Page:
"If rates were rising due to better growth, credit spreads would be flat to declining," Zenouzi says. What it means, he says, is that investors need to move cautiously. But that does not mean taking the traditional path of buying high-grade bonds. Interest rates are still so low that the Fed's policies "are challenging you to take on risk. I am not going to fight that," he says.
Zenouzi favors large-cap dividend-paying stocks, convertible securities, real estate investment trusts, master limited partnerships and other forms of income-paying investments. The high-yield sector shows promise because in a gradually improving economy, the sector's default risk declines. But Zenouzi avoids the highest-yielding sector and warns investors: "Don't chase yield."
His own Delaware Dividend Income Fund takes a low-risk approach and pushes for steady returns. Its five-year return of 7.11 percent is ranked "above average" for both returns and risk rating by Morningstar.
So what's the case for jumping back into stocks? Heron's Edwards says the market swoon reflected psychology that shifted from "extreme greed" to "extreme fear" in just one month, according to the CNN Fear & Greed Indicator, which he watches as a measure of investor confidence. Stocks were getting overvalued, says Edwards, who was forecasting a pullback of 5 percent to 7 percent for months. It became buying time when the market went into its swoon, he says.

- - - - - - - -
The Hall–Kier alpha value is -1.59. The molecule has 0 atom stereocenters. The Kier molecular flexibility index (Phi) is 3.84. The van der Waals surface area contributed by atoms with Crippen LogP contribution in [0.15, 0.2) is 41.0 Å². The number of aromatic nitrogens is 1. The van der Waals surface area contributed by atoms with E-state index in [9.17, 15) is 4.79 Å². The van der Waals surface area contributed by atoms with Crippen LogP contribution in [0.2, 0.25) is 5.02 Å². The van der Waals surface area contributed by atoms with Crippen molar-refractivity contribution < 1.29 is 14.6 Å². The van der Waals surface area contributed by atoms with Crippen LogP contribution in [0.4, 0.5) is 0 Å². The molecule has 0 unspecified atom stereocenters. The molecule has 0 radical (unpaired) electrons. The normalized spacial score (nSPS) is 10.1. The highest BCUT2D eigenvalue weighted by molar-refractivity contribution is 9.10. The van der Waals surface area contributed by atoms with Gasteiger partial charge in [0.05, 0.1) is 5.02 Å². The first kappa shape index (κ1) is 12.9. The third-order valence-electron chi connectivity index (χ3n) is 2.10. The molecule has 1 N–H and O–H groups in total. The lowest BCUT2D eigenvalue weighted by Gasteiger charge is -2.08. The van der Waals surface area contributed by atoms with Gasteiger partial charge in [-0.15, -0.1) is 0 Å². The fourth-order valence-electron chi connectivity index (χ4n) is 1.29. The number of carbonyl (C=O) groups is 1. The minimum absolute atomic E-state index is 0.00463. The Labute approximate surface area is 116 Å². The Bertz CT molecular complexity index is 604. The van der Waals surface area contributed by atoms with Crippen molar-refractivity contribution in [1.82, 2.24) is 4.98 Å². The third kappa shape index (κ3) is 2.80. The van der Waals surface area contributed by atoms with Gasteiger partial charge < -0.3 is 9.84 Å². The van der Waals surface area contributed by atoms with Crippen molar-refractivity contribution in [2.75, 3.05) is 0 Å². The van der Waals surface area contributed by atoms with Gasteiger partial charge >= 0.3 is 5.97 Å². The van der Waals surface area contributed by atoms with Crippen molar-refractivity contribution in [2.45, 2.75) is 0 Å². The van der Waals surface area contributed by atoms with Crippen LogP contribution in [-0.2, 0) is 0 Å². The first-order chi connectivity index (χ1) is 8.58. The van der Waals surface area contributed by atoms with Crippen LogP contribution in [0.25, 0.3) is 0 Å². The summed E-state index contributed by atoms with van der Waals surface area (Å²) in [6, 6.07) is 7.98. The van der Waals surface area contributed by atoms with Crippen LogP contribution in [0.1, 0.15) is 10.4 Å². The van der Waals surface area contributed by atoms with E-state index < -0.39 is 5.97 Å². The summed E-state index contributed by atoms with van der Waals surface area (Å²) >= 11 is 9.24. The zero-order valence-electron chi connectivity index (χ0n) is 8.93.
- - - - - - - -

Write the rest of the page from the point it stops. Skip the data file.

The reasons for the pullback were thin, he adds. The Fed's announcement was not really a surprise, and the China fears were overblown. "Inflation is in check, and it will be kept in check. The market was overreacting, and it shows how addicted it was to QE [quantitative easing] that such a small shift by the Fed got people thinking it was going to spread like the subprime crisis did back in 2008. That thinking has persisted in investors' minds."
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The market's biggest fear, that housing could fall back into its 2008 slump, is proving to be unwarranted, he says. "Housing prices are on the mend – not soaring as during the bubble but rising enough to shift many homeowners into positive equity and stimulating housing starts."
Investors' fears of a market or real estate crash in China, a meltdown that would rival the U.S. collapse, is another symptom of the market's lingering worries. Edwards says a slowdown in China's economy is taking place, but it is still likely to grow moderately.
Edwards is bullish, but he says investors shouldn't rush to get back into the market all at once. He is telling clients to shift half of their cash back into stocks now and half later in the year. Some of the most beaten-up sectors like commodities and emerging markets may be most attractive long-term buys, he adds.
"Investing goes against our natural instincts," Edwards says. "Ninety-eight percent of us are followers, and 2 percent really have the internal courage to take the risk to buy when everything looks like it's at its worst. That's often the best time to get in."